These missiles are believed to be product of French Eridan sounding rocket technology acquired by Pakistan and developed with Chinese assistance. Eridan was a two-stage rocket able to send a 250 kg payload to more than 300 km altitude, or a 130 kg payload to more than 425 km altitude. A total of 17 Eridan rockets were launched by France between 1968 and 1979. This sounding rocket had a liftoff mass of 2,127 kg, and was just shy of 10 meters long.
It is believed that the Haft II program has been halted due to technical problems. Reports of a missile program known as Shadoz (King Hawk) are believed to refer to the Hatf 2 project. The Pakistani's allegedly shelved this system because of problems with guidance and control systems. Another consideration may have been the purchase from China of the M-11 missiles with similar capabilities.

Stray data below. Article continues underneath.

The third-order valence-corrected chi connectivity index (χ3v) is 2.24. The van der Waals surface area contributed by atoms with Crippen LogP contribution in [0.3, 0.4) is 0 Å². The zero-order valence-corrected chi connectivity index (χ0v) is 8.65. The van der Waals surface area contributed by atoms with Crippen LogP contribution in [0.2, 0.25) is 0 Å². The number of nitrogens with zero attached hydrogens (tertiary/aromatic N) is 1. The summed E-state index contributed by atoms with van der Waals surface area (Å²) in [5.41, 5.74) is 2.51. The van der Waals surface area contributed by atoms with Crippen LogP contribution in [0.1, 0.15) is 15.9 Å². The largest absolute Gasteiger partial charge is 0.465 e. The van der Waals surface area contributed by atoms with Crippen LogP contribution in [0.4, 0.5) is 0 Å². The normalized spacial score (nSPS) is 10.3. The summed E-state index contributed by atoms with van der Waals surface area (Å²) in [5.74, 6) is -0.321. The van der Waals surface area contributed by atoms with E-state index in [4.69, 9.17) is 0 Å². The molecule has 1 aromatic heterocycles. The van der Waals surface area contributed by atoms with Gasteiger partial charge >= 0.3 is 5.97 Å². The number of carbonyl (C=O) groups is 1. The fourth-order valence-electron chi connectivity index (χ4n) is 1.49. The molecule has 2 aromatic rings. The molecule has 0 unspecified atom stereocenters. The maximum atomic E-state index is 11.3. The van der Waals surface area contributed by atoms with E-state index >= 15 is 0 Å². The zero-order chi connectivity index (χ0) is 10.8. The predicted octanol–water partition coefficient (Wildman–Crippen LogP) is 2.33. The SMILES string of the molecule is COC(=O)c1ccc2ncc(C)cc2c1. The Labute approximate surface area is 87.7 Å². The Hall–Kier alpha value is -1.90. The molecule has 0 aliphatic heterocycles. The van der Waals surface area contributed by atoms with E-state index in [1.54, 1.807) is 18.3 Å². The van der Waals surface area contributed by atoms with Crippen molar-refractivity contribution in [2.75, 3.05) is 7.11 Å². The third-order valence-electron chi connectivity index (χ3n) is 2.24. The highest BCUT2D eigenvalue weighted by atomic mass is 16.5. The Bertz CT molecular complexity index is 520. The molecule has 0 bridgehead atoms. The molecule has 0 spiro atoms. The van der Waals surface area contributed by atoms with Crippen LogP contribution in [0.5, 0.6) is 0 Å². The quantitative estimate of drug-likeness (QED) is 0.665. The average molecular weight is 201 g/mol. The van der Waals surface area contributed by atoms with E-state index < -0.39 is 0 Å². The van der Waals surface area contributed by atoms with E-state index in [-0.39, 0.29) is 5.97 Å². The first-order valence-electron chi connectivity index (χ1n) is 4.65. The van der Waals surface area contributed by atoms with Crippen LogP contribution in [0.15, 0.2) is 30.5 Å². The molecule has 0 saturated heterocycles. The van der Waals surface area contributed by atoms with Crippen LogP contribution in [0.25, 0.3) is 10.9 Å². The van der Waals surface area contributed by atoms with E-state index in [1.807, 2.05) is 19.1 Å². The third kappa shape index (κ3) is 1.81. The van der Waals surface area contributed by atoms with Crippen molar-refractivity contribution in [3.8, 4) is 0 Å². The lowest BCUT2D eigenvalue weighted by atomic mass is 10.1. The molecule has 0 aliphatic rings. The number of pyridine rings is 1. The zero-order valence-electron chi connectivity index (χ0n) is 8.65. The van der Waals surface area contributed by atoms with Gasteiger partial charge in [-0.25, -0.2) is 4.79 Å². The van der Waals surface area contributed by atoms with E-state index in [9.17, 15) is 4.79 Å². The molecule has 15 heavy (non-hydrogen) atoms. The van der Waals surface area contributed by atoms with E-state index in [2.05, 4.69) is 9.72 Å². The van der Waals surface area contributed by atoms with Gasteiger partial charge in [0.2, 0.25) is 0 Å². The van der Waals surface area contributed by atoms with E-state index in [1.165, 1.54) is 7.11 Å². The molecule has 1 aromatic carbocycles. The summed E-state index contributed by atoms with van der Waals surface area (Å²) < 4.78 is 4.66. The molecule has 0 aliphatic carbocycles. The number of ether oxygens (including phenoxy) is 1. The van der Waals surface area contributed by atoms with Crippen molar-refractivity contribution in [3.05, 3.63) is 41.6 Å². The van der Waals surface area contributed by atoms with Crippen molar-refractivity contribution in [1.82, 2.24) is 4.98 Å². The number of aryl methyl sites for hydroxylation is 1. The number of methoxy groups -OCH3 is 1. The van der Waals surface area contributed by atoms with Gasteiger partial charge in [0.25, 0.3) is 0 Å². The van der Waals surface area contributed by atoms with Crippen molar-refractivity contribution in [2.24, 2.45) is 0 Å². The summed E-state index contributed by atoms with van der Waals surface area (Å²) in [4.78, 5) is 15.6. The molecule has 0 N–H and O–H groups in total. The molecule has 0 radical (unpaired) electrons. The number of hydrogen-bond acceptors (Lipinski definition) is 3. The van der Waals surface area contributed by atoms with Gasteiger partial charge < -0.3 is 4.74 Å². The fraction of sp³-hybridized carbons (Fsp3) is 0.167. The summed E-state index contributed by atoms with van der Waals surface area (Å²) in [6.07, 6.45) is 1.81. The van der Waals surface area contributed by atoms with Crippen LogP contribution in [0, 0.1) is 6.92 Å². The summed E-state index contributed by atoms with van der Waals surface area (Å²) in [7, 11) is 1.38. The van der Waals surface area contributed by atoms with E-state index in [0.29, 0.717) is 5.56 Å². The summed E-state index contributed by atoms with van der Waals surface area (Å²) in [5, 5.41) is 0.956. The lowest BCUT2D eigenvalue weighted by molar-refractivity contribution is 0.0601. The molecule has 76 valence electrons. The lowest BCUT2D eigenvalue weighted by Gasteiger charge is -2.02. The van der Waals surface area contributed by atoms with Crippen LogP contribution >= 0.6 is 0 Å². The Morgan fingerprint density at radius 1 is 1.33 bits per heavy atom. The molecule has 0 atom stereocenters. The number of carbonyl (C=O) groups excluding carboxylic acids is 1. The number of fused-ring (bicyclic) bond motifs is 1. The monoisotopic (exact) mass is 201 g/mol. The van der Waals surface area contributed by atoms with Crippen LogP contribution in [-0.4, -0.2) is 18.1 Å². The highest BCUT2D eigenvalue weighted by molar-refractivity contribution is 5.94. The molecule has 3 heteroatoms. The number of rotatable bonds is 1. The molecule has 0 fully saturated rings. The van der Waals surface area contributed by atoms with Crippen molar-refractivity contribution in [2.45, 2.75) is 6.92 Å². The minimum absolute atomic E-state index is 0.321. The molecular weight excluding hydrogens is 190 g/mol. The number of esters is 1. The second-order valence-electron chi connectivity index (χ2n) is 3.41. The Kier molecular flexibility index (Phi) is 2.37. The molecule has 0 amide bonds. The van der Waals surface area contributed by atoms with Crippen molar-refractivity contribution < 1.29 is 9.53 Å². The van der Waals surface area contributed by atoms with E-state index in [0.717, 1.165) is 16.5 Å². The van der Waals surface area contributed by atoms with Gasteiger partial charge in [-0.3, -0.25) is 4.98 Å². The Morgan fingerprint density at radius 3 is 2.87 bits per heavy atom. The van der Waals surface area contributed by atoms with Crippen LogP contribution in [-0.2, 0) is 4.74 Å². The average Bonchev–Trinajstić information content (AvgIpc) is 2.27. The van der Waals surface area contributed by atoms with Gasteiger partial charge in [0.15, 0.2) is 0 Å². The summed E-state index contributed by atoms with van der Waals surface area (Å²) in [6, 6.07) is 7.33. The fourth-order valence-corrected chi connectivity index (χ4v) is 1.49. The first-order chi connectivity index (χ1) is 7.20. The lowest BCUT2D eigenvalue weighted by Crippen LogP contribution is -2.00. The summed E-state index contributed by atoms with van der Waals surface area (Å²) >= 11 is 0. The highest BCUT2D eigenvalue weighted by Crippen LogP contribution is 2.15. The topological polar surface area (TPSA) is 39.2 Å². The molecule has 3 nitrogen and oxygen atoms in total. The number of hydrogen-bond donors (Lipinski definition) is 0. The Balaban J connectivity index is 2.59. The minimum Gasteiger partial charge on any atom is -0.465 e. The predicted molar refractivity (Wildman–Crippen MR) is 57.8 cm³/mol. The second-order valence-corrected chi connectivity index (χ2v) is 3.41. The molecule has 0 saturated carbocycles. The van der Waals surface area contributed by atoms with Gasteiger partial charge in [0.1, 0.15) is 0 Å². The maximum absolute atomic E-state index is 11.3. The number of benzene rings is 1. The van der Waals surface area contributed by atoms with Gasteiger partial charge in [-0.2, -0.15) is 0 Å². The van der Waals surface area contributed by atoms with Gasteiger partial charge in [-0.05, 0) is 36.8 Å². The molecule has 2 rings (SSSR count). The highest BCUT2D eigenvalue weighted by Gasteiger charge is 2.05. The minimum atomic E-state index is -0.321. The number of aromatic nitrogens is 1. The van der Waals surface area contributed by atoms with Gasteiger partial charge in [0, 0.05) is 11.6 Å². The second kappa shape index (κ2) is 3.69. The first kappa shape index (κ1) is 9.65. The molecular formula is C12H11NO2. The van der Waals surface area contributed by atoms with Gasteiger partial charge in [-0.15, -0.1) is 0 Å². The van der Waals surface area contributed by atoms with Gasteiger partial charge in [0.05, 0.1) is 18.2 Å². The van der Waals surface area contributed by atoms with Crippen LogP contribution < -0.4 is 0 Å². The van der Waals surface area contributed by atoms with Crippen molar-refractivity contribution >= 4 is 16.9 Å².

Pakistan's SUPARCO (Space and Upper Atmosphere Research Commission) developed a space launch vehicle to place a future Pakistani satellite into low earth orbit. In January 1989, Delhi domestic radio reported that a Pakistani newspaper, Dawn, had announced a successful launch of an "indigenous multistage rocket into deep space." The rocket was said to have reached an altitude of more than 640 km.(1) Two months later, Agence France Press reported that Pakistan had manufactured a rocket booster with a range of 640 km that was to be tested in Autumn of 1989; however, no such test is believed to have occurred.(2) According to a detailed report in a trade weekly publication, State Department officials said that the January 1989 test was the test of the Hatf-1 and Hatf-2, which were announced in February 1989. The report said that the Hatf-2 is the first stage of a planned multistage rocket to have a maximum range of 600 km.(3) In a possible reference to the same rockets, in May 1990, SUPARCO announced that the "test firing of two versions of scientific rockets ha[d] been successfully carried out."(4)